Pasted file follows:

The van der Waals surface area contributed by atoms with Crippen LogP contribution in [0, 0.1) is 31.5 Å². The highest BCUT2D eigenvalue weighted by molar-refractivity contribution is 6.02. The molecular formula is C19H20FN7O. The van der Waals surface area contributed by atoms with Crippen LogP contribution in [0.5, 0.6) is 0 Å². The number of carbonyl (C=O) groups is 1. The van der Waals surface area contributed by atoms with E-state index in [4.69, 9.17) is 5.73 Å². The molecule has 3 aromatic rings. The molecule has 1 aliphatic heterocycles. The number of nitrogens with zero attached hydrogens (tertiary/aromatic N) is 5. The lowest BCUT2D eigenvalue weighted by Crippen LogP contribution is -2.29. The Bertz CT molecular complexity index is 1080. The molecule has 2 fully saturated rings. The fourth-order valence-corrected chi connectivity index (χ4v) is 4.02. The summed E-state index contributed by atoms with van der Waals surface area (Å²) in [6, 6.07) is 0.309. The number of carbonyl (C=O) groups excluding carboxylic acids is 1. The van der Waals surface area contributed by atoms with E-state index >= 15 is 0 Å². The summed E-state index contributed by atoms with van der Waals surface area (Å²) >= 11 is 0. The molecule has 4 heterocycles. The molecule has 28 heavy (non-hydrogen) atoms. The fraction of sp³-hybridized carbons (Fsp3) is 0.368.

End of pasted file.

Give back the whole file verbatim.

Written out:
The van der Waals surface area contributed by atoms with Crippen LogP contribution in [0, 0.1) is 31.5 Å². The highest BCUT2D eigenvalue weighted by molar-refractivity contribution is 6.02. The molecular formula is C19H20FN7O. The van der Waals surface area contributed by atoms with Crippen LogP contribution in [0.5, 0.6) is 0 Å². The number of carbonyl (C=O) groups is 1. The van der Waals surface area contributed by atoms with E-state index in [4.69, 9.17) is 5.73 Å². The molecule has 3 aromatic rings. The molecule has 1 aliphatic heterocycles. The number of nitrogens with zero attached hydrogens (tertiary/aromatic N) is 5. The lowest BCUT2D eigenvalue weighted by Crippen LogP contribution is -2.29. The Bertz CT molecular complexity index is 1080. The molecule has 2 fully saturated rings. The fourth-order valence-corrected chi connectivity index (χ4v) is 4.02. The summed E-state index contributed by atoms with van der Waals surface area (Å²) in [6, 6.07) is 0.309. The number of carbonyl (C=O) groups excluding carboxylic acids is 1. The van der Waals surface area contributed by atoms with E-state index >= 15 is 0 Å². The summed E-state index contributed by atoms with van der Waals surface area (Å²) >= 11 is 0. The molecule has 4 heterocycles. The molecule has 28 heavy (non-hydrogen) atoms. The fraction of sp³-hybridized carbons (Fsp3) is 0.368.